Since the times of Ancient Rome, the eagle has served as a symbol of majestic power. When Rome fell, the nations which eventually replaced it adopted the symbol of the eagle to represent their country. Russia, Prussia, and the United States considered the eagle a representation of their majesty and might as a state. When America faced a civil war, the Union’s forces marched with eagle standards watching over their flags.
One regiment of volunteers decided a golden eagle was insufficient as a standard for their unit. The Eighth Wisconsin Regiment of Volunteers, mustered in 1861, went to war with a live bald eagle as their standard. Purchased from an Ojibwe native for $2.50, the Volunteers each chipped in twenty cents apiece to pay for the bird before a nearby civilian bought the bird for the unit.
It was not long before the Regiment earned the moniker Eagle Regiment. The bird, named Old Abe after the President, was taken under the metaphorical wing of James McGinnis, the first Eagle Bearer for the Regiment. When the Regiment went to war, their standard went with them, the ten-pound bird perched upon a specially built standard bearer/nest.
Wherever the Eighth traveled and whatever battle they participated in, their living standard was heralded as a good omen. From Island No.10 to Vicksburg, to Hurricane Creek the eagle stood with its Regiment, who, as one soldier wrote later, “appeared conscious of his royal dignity.”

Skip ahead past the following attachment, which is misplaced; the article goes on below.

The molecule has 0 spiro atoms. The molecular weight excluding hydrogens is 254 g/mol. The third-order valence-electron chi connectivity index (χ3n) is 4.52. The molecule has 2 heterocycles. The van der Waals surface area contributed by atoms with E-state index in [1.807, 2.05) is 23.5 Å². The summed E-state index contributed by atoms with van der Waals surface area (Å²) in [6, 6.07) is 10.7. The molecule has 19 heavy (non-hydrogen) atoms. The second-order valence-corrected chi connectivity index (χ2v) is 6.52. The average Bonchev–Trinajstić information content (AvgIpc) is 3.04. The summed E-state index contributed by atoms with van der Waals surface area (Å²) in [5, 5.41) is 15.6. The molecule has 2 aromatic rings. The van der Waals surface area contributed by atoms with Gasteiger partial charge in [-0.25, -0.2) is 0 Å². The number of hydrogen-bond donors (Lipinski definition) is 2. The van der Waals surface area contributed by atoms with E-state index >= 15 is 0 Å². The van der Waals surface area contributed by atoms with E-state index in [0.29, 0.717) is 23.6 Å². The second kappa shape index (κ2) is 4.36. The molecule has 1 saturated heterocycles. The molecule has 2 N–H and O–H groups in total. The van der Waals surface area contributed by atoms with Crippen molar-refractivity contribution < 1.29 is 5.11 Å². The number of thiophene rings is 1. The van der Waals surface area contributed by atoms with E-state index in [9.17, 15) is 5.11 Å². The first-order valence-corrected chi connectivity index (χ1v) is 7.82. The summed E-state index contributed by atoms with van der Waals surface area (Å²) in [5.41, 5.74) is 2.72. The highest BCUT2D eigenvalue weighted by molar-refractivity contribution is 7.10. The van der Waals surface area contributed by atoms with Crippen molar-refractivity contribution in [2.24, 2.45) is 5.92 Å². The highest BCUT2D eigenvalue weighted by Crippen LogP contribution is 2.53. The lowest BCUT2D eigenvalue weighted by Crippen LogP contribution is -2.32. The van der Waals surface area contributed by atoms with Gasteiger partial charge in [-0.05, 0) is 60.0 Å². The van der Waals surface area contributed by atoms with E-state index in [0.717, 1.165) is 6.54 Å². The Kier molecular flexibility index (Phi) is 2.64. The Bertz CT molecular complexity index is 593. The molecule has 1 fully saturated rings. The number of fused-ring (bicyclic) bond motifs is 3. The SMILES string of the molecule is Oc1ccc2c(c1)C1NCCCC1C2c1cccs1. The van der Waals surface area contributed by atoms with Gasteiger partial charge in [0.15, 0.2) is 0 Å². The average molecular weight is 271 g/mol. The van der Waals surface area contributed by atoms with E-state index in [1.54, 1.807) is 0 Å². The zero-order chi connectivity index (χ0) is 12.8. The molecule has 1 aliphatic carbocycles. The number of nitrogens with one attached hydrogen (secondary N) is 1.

Those who wrote later of Old Abe noted that “during active military operations ‘Old Abe’ showed himself to be a good soldier, and in the excitement of battle, and especially in a charge, his cries could be heard as if to encourage the men. On such occasions, he would often rise from his perch uttering wild screams, the fiercer the storm of battle the louder his voice became.”
Writing after the war, one soldier remarked how Old Abe seemed “conscious of his relationship with the emblem of the republic.” So noteworthy had the eagle become that at the Battle of Corinth, Rebel General Sterling Price ordered his men to capture the bird “as he would rather get that bird than capture a whole brigade of men.” Fortunately, the eagle remained with his regiment, mustering out with them in Wisconsin in 1864.
Following the war, Old Abe, classified as a war relic, was given a specially built room in the Capitol building in which to reside. A state and national celebrity, the majestic living relic appeared at the 1876 Centennial Exposition and the 1880 Grand Army of the Republic Convention.
Its last great act was to warn staff in the Capitol building of a fire in February 1881. Having inhaled a great deal of smoke in the process, Old Abe passed away a month later. His last caretaker was George Gillies.
In September of the same year, Old Abe was stuffed and placed at the Capitol in a glass case. In 1903, President Theodore Roosevelt, a prodigious naturalist and amateur taxidermist, visited the esteemed bird he’d read about as a child. The next year, a fire in the Capitol building razed the structure to the ground, and Old Abe and his glass case were destroyed in the blaze.
However, such an important emblem of Wisconsin’s history was not easily forgotten. As of 1915, a replica of Old Abe has stood watch over the Wisconsin State Assembly chamber in the Capitol. Though the original Old Abe is gone, his likeness continues to serve the city. Such is the bird’s fame in the state that his image was incorporated into the logo of farming equipment manufacturer Case Corporation.
Another war unit also took the eagle with them in likeness; the 101st Airborne Division, stationed in Wisconsin during the Great War, made the eagle their unit symbol. Though Old Abe is long past, he still continues to serve the nation, in peace and war.